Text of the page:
Jurisdiction: Legal jurisdiction over U.S. soldiers was probably the most contentious issue during SOFA negotiations. This contentiousness is reflected in the final text. The agreement establishes that the United States has primary jurisdiction over American soldiers and civilians both inside U.S. installations and when they are on-duty outside of these installations. On the other hand, Iraq has primary legal jurisdiction over off-duty soldiers and civilians who commit “major and premeditated crimes” outside of U.S. installations. These major crimes will need to be defined by a joint committee and the United States retains the right to determine whether or not its personnel were on- or off-duty. Iraq also maintains primary legal jurisdiction over contractors (and their employees) that have contracts with the United States.
The SOFA goes to great lengths to ensure that Americans subject to Iraqi jurisdiction will be afforded the legal rights, procedures, and guarantees consistent with American and Iraqi law. In an underdeveloped Iraqi legal system, however, the protection and definition of these rights may be dubious at best. In a reflection of the complicated legal matters covered in the SOFA, the agreement requires both parties to review its jurisdictional provisions every six months. At that time, changes desired by either country can be instituted as long as both sides agree.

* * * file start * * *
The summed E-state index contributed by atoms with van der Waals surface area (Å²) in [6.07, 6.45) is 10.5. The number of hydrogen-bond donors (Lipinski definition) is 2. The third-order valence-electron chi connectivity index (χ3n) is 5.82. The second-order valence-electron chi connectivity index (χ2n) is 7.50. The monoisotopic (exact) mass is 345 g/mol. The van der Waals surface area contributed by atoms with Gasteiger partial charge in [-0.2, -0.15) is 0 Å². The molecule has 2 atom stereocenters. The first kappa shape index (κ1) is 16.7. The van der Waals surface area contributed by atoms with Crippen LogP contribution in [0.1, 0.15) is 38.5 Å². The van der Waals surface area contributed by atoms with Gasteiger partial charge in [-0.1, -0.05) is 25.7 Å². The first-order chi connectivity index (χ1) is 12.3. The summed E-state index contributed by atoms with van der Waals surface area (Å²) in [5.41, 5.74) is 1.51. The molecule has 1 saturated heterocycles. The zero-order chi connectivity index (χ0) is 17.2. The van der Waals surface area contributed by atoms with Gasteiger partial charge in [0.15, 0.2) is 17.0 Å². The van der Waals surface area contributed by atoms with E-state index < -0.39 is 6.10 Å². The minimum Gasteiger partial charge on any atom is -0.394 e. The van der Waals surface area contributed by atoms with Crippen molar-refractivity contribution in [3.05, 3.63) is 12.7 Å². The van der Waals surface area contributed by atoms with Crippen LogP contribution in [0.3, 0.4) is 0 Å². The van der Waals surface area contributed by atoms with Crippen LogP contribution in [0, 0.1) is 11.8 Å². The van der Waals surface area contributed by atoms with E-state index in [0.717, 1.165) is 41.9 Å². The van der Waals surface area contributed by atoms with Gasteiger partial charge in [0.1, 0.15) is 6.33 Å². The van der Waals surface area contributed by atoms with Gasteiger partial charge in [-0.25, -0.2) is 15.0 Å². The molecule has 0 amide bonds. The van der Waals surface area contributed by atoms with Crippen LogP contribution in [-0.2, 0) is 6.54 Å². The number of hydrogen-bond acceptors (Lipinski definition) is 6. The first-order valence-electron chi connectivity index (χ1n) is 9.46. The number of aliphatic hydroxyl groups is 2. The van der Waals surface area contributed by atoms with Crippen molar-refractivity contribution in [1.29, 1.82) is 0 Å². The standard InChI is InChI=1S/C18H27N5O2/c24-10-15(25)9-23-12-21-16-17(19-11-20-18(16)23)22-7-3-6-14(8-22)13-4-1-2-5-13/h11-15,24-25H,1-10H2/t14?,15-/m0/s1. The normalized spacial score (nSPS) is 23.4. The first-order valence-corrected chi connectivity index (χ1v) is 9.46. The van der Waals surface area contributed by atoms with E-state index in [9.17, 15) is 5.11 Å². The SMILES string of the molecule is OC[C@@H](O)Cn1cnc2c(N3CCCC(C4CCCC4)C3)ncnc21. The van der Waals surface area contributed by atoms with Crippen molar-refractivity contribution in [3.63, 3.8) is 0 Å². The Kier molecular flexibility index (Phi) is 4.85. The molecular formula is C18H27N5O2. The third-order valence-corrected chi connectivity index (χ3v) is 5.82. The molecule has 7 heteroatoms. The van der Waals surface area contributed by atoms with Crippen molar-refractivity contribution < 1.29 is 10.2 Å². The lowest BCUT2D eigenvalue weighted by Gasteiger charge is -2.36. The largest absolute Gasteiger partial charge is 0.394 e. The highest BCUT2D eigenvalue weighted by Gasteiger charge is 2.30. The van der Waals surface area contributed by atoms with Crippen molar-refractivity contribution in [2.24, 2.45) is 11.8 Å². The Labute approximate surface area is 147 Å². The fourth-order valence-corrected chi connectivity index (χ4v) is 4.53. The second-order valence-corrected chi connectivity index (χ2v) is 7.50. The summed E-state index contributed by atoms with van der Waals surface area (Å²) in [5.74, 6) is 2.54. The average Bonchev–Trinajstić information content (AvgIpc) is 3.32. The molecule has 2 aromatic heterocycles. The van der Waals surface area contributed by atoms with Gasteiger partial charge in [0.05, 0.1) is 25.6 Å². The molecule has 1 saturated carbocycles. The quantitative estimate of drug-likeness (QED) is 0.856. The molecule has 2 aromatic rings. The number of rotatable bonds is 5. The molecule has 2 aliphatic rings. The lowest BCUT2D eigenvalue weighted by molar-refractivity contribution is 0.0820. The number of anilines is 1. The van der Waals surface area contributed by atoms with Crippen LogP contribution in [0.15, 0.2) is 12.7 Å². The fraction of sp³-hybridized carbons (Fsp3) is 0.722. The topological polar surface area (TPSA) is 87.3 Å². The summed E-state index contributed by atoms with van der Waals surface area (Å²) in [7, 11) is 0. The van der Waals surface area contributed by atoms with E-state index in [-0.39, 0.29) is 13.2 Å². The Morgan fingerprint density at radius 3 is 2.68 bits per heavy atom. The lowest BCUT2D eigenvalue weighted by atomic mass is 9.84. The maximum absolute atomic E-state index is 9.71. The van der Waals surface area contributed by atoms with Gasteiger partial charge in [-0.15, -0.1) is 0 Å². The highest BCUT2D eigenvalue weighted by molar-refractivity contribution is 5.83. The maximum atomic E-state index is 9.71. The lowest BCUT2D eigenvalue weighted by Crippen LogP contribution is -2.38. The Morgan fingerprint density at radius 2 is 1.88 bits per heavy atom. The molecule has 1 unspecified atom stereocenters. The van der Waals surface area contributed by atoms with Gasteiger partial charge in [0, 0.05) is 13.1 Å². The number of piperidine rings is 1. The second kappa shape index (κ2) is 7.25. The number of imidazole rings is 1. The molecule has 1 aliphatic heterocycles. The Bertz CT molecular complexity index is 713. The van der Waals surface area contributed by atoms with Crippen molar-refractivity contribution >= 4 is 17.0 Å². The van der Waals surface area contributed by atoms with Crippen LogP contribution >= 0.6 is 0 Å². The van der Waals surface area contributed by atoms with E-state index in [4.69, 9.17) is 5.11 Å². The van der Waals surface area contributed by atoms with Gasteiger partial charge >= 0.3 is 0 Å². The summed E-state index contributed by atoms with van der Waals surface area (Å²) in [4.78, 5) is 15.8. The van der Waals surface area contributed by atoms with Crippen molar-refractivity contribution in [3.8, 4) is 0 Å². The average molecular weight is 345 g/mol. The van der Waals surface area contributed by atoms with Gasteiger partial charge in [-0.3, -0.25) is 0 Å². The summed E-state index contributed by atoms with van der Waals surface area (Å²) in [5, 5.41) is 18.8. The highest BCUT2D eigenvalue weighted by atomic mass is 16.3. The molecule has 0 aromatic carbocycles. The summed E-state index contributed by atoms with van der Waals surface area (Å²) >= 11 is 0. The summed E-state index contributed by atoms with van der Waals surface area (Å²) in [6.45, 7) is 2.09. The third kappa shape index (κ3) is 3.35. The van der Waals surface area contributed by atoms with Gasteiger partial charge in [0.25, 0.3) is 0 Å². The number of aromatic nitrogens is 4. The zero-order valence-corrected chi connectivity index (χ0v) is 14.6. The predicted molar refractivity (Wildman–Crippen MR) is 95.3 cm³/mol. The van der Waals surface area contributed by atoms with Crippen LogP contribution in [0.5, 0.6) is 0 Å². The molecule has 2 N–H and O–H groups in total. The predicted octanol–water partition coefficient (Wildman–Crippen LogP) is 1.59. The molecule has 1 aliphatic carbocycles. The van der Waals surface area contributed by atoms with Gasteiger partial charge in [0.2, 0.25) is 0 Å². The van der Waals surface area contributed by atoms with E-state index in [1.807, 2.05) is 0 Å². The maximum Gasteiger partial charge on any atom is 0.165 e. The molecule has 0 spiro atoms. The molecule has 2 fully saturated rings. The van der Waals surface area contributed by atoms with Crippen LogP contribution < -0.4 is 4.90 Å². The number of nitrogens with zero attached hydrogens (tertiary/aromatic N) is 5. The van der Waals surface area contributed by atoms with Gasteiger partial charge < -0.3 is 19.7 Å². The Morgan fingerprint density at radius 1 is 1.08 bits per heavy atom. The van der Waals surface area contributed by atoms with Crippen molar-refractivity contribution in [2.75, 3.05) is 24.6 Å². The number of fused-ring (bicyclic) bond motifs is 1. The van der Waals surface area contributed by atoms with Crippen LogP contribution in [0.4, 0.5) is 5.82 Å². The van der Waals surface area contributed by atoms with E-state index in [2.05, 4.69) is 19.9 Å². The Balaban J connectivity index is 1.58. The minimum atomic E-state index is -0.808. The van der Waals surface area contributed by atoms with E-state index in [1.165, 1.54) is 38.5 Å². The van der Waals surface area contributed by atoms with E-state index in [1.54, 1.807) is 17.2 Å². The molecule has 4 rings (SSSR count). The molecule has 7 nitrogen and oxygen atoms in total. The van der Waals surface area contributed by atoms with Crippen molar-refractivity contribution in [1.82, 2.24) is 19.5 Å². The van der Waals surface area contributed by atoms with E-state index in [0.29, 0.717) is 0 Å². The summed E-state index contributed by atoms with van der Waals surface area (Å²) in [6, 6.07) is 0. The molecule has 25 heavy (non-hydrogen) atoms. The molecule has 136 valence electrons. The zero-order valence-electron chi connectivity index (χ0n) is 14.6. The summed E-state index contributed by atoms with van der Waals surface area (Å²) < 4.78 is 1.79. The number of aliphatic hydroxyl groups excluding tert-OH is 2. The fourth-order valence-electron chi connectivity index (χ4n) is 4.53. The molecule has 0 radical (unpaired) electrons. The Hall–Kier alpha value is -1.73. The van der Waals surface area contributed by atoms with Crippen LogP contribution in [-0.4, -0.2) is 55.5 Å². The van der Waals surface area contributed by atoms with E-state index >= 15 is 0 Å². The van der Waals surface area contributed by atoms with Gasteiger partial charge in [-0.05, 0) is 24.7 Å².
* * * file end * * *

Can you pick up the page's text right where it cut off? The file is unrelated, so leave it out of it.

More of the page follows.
No protection for Iraqi assets: The SOFA does not contain language protecting Iraqi financial assets from seizure as part of legal claims against the former government of Saddam Hussein. This protection, which is currently included in both the UN mandate and an executive order signed by President Bush, allows the Iraqi government to move its assets – which come largely from oil revenues – into international banks without fear of having courts seize the funds to settle legal judgments. A number of American and Iraqi officials have said that an agreement protecting Iraqi assets will have to be negotiated separately from the SOFA.